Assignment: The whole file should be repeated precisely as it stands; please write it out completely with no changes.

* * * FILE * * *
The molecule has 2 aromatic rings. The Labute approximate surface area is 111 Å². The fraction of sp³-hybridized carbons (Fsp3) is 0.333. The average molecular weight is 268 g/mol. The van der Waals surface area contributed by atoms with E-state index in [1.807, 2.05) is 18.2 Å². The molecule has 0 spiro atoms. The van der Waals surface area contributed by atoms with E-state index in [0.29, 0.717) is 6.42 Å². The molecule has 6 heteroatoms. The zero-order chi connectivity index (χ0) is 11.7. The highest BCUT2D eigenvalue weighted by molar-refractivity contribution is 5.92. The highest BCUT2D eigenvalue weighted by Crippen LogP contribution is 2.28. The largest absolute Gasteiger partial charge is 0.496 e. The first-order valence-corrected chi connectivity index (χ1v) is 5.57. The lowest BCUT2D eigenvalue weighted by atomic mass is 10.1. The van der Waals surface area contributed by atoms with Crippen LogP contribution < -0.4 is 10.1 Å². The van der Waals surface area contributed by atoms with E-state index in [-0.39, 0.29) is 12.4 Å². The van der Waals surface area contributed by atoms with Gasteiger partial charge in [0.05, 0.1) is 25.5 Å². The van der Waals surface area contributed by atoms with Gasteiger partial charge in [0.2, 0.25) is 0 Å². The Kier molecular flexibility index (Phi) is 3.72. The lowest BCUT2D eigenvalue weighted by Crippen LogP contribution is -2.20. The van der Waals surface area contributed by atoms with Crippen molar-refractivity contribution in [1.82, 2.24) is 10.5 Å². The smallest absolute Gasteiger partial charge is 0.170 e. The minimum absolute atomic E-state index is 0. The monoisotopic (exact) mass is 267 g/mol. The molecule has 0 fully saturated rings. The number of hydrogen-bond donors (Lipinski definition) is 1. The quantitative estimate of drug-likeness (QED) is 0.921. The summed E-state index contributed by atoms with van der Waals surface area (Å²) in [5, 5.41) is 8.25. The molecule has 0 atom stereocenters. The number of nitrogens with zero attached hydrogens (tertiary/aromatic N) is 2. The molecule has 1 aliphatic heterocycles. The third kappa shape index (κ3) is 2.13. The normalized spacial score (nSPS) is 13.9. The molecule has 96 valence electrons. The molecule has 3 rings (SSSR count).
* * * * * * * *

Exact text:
The molecule has 2 aromatic rings. The Labute approximate surface area is 111 Å². The fraction of sp³-hybridized carbons (Fsp3) is 0.333. The average molecular weight is 268 g/mol. The van der Waals surface area contributed by atoms with E-state index in [1.807, 2.05) is 18.2 Å². The molecule has 0 spiro atoms. The van der Waals surface area contributed by atoms with E-state index in [0.29, 0.717) is 6.42 Å². The molecule has 6 heteroatoms. The zero-order chi connectivity index (χ0) is 11.7. The highest BCUT2D eigenvalue weighted by molar-refractivity contribution is 5.92. The highest BCUT2D eigenvalue weighted by Crippen LogP contribution is 2.28. The largest absolute Gasteiger partial charge is 0.496 e. The first-order valence-corrected chi connectivity index (χ1v) is 5.57. The lowest BCUT2D eigenvalue weighted by atomic mass is 10.1. The van der Waals surface area contributed by atoms with Crippen LogP contribution < -0.4 is 10.1 Å². The van der Waals surface area contributed by atoms with E-state index in [-0.39, 0.29) is 12.4 Å². The van der Waals surface area contributed by atoms with Gasteiger partial charge in [0.05, 0.1) is 25.5 Å². The van der Waals surface area contributed by atoms with Gasteiger partial charge in [0.2, 0.25) is 0 Å². The Kier molecular flexibility index (Phi) is 3.72. The lowest BCUT2D eigenvalue weighted by Crippen LogP contribution is -2.20. The van der Waals surface area contributed by atoms with Crippen molar-refractivity contribution in [1.82, 2.24) is 10.5 Å². The smallest absolute Gasteiger partial charge is 0.170 e. The minimum absolute atomic E-state index is 0. The monoisotopic (exact) mass is 267 g/mol. The molecule has 0 fully saturated rings. The number of hydrogen-bond donors (Lipinski definition) is 1. The quantitative estimate of drug-likeness (QED) is 0.921. The summed E-state index contributed by atoms with van der Waals surface area (Å²) in [5, 5.41) is 8.25. The molecule has 0 atom stereocenters. The number of nitrogens with zero attached hydrogens (tertiary/aromatic N) is 2. The molecule has 1 aliphatic heterocycles. The third kappa shape index (κ3) is 2.13. The normalized spacial score (nSPS) is 13.9. The molecule has 96 valence electrons. The molecule has 3 rings (SSSR count).